In the last post, I said I’ll tell you about my ICA presentation. For two months, I have not done that. Now I do.
69th ICA in Washington DC (24-28 May)
At ICA, I had two presentations. The one at a preconference was boring. I have nothing to say.
As I have said, I have prepared my presentations using a new method. I though people liked my presentation. For example, this tweet from my colleague (and coauthor) Christiane Grill 1:
At ICA, I have been invited by Wouter van Attevaldt to be the subsitute chair of his session. He had a schedule clash, obviously. This was the first time for me to chair a session at ICA. I did that with my sense of humour, i.e. overengineered the thing and wrote a program called Wouter to chair the session.
In retrospect, this ICA was okayish. I met my old friends from Hong Kong, built some new strong ties and did a lot of things. However, as I am now a at home bartender, the offered cocktails were not great. I have tried to attend receptions at conferences: be there, order a drink, complaint about drink, be awkward, if there is a chance to talk, talk; if there is no such a chance, then leave. Next.
useR! conference in Toulouse (09-12 July)
Before this conference, I stayed in Athens for a week because my wife had a performance there. The trip in Athens was good and bad at the same time. The good: the food was wonderful. You can’t imagine how we wanted to eat fresh seafood, after living in an inland town for over a year. Also, the greek people know how to make coffee. Even an auntie at a bakery can make me a great Freddo Espresso. The bad: law and order were virtually not exist. My wife was almost a victim of pickpocket.
During my stay in Athens, I needed to work. I told my colleague in Mannheim that my trip to Athens and Toulouse was actually a writing retreat and hackathon. In some nights I worked dusk till dawn to finalize the poster and the paper for the presentation in Toulouse.
The conference in Toulouse was actually more of a tech conference and less of an academic conference. Thus, the atomosphere was less intense and I felt quite at home.
I took part in the tutorials of RCpp and statistical data cleansing, both of them were fun. The most of the keynotes were super inspirational. It was a good mixture of technical and “soft” topics. I like the keynote by Julia Stewart Lowndes.
Seriously, I did not enjoy a lot of the presentations. I tend not to be a good at conferencing and maybe I am also sour graphes here. But I have a feeling that the peer review of the conference was actually not blind. Big names do not automatically equal to good presentations. Also, the abundance of french presenters (in particular those from one single company) was very unusual.
Anyway, my lightning talk was well received. I have tried to make such a niche topic of german grammatical gender as lively and as general as I can. It was too lively to a point that I was like trolling the German language, rather than presenting something about R.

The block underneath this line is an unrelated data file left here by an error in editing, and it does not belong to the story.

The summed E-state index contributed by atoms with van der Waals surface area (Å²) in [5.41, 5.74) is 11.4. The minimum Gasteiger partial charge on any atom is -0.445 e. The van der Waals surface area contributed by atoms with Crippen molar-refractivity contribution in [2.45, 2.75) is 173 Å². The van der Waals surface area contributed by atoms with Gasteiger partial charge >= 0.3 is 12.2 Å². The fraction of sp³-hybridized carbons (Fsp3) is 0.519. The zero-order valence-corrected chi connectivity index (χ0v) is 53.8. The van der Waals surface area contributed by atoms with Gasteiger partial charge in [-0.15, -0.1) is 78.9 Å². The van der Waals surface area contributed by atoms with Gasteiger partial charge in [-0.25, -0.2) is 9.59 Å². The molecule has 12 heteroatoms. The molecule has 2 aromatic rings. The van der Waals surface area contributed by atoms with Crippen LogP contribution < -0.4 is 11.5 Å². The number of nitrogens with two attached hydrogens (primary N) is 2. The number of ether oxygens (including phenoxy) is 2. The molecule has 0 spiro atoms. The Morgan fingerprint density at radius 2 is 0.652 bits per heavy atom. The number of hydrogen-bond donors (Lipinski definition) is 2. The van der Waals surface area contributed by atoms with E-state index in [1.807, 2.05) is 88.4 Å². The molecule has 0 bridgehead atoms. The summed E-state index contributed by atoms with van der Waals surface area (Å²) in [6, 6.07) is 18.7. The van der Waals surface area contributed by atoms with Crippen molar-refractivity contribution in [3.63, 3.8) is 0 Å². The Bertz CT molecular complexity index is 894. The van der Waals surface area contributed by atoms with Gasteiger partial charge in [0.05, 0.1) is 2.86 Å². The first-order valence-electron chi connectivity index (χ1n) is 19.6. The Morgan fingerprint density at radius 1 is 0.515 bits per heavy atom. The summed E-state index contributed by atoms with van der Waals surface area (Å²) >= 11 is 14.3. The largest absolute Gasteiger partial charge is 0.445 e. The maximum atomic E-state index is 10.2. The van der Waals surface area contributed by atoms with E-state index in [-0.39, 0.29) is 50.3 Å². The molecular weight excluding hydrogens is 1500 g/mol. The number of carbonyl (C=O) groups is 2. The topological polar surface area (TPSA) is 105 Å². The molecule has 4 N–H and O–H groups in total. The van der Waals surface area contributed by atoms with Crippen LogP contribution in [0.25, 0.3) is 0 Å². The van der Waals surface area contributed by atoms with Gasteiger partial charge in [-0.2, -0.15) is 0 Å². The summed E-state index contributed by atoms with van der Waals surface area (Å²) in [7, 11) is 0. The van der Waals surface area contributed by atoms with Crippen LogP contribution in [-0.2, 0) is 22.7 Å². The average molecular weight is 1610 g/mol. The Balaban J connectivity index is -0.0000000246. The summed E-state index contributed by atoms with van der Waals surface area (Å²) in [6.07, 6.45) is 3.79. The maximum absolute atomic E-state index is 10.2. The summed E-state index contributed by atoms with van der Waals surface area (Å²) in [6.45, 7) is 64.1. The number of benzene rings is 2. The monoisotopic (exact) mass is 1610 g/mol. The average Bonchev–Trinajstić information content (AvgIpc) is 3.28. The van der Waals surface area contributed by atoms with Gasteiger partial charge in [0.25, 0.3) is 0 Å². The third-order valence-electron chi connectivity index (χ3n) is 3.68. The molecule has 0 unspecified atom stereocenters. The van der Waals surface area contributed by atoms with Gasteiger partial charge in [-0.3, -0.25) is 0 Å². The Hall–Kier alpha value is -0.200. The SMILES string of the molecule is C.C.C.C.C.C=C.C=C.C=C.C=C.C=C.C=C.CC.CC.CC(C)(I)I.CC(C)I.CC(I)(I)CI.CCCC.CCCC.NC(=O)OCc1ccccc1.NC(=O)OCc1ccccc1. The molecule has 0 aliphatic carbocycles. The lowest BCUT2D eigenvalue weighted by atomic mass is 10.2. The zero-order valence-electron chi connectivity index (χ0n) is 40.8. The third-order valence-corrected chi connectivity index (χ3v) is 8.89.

The poster presentation was great as well, thanks to my coauthor Yen. She has done a great job in presenting our research. We have received valuable feedbacks from the R community. But still, it would be much better if we can present our research orally.
IC2S2 2019 in Amsterdam (16-20 July)
After my return from Toulouse, I have stayed only in Mannheim for a weekend and then I traveled again to Amsterdam. This trip was better because it was by train. I always love travelling by train, rather than by flight. I can usually work on a train rather than in a plane. Also, the carbon emission is way lower with a train than with a plane.
This was my first IC2S2. I had high expectation about the conference. I have talked to my wife multiple times about it: I might meet some people with the same wavelength as me in the conference. Well, to say it at the beginning and be absolutely honest: turn out it was not the case.
The problem might be me, not the conference: I caught a cold and thus I was sick during the conference. It might be one of the reasons why I was not enjoying the conference.
The first day of the conference was tutorials. I like the multiplex network tutorial, a lot.
The conference had all the big names you can imagine to do the keynotes. Some of them were great. For example, the one by Ken Benoit was great. By highlighting the great ones, you know what I want to say about the rest. To be polite, it is better for me to save some words.
After the conference, I still don’t know what computational social science is. If IC2S2 is the biggest conference in the field, then I think the subject is still heavily divided.
Back to the talks, yah, I did a presentation. But my session was not even about text analysis. I thank some of the friends for coming to my session anyway. I know some text analysis people came exclusively to my session just to listen to my talk 2. My talk ended uneventfully. Compare to the presentations in the other two conferences above, it ended too uneventfully.
The rest of the conference was… I don’t have much to say: met some friends, talked about projects, ate some stroopwafels. Und das war’s.
I think the best trophy from this trip was a glass of Ketel One (Vodka) and one Damrak Gin. The amsterdamers know how to make good gin.
On my way back to Mannheim, it was a 6-hour train trip and I wrote a lot of code. That’s the most productive moment of my Amsterdam trip.
I can’t believe this blog post took me more than 20 days to write. So, after the conference season is the working summer. Basically, I am currently working on my ICA 2020 submissions. So, the cycle never ends.